heart burn (40%)

weight loss (60%)

-regurgitation of food 

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What is Allgrove syndrome?

Individuals affected by AAA have adrenal insufficiency/Addison's disease due to ACTH resistance, alacrima (absence of tear secretion), and achalasia (a failure of a ring of muscle fibers, such as a sphincter, to relax) of the lower esophageal sphincter at the cardia which delays food going to the stomach and causes dilation of the thoracic esophagus.

There may also be signs of autonomic dysfunction with AAA, such as pupillary abnormalities, an abnormal reaction to intradermal histamine, abnormal sweating, orthostatic hypotension, and disturbances of the heart rate.[5] Hypoglycemia (low blood sugar) is often mentioned as an early sign.[4]The disorder has also been associated with mild mental retardation.[4]

The syndrome is highly variable. Managed effectively, affected individuals can have a normal lifespan and bear children.

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How is achalasia diagnosed?

start with an H&P and then move to endoscopy to rule out any inflammation, malignancy, or stricture. Once that occurs, perform a barium radiography. Confirm with a manometry

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Notice the esophageal dilation-- in acute causes of dysphagia such as malignancy, the esophagus does not have enough time to dilate proximal to the stricture

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What is classic appearance of the lwoer esophagus on barium testing?

-Can be use as primary screening test (diagnostic accuracy 95%)

-Dilated esophagus with bird beak appearance of distal part

-Severe dilatation can lead to sigmoid esophagus

-Poor peristalsis on fluoroscopy

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What are the 2 manometric requirements for confirmation of achalasia?

-Incomplete LES relaxation (LES fail to relax in response to swallow)   

-Aperistalsis in the body of esophagus (distal 2/3)

 

Supportive feature hypertensive LES, Low amplitude esophgeal contraction

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Figure 6-7. Manometric tracing from a patient with achalasia of the esophagus. Simultaneous pressure measurements were made in the stomach, lower esophageal sphincter (LES), at three sites in the distal esophagus (5 cm apart), and at the pharynx. The subject was asked to swallow 5 mL of water for each of the three wet swallows (WS) shown in the tracing. Each swallow results in a pharyngeal contraction followed by a simultaneous pressure wave throughout the distal esophagus. The LES pressure is high (> 40 mm Hg), and there is incomplete relaxation of the LES in response to each of the swallows.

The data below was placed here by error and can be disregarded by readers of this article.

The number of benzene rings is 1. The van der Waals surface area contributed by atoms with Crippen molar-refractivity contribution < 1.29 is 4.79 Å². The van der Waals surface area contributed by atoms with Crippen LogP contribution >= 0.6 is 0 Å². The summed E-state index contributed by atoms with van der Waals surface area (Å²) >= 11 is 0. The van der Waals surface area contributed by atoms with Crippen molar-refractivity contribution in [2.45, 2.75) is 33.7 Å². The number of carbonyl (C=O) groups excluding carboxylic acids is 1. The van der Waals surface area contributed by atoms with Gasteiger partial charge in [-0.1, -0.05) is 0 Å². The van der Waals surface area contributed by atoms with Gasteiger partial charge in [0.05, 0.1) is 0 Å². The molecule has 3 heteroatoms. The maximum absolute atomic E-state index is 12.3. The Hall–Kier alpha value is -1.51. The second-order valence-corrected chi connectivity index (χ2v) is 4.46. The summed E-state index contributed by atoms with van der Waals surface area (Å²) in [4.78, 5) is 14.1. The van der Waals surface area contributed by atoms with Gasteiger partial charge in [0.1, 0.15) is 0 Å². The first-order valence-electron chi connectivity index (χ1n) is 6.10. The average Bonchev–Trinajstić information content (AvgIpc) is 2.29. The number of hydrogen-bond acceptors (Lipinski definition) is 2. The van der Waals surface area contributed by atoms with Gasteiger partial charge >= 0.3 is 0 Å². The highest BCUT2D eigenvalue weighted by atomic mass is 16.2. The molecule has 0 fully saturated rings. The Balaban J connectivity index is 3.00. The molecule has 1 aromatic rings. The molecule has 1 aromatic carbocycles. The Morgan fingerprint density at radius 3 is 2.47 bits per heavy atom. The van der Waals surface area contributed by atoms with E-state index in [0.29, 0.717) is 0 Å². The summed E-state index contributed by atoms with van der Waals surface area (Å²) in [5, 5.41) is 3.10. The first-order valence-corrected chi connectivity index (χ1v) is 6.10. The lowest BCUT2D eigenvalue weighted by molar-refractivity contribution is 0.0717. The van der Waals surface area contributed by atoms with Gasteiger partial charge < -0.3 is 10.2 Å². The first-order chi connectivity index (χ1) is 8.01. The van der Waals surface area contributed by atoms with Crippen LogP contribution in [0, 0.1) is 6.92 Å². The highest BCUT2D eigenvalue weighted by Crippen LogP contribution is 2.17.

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Note that medical tx does not work well and that botox does but only lasts for about 6-9 months and is less effective each time its given

There is also an ednoscopic tx called PERM

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Describe the difference between Heller's Myotomy and PERM

Heller's involved entering the peritoneum and cutting the muscular layers of the esophagus from the exterior while leaving the mucosal layers in tact, while PERM is more an endoscopic procedure which involves splicing the mucosa to make an incision in the muscular layers from the interior of the esophagus

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Describe how balloon dilation works with achalasia?

a balloon is inflated in/near the LES which causes tearing of the muscular layers (risk for perforation)

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What are some complications of achalasia?

-Malnutrition

-Aspiration

-Malignancy: Untreated achalasia is associated with an increased risk of squamous cell esophageal cancer

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What are some diseases associated with achalasia-like motility disorder?

-Malignancy, especially gastric carcinoma

-Chagas disease, secondary to Trypanosoma cruzi infection

-Amyloidosis

-Sarcoidosis

-Neurofibromatosis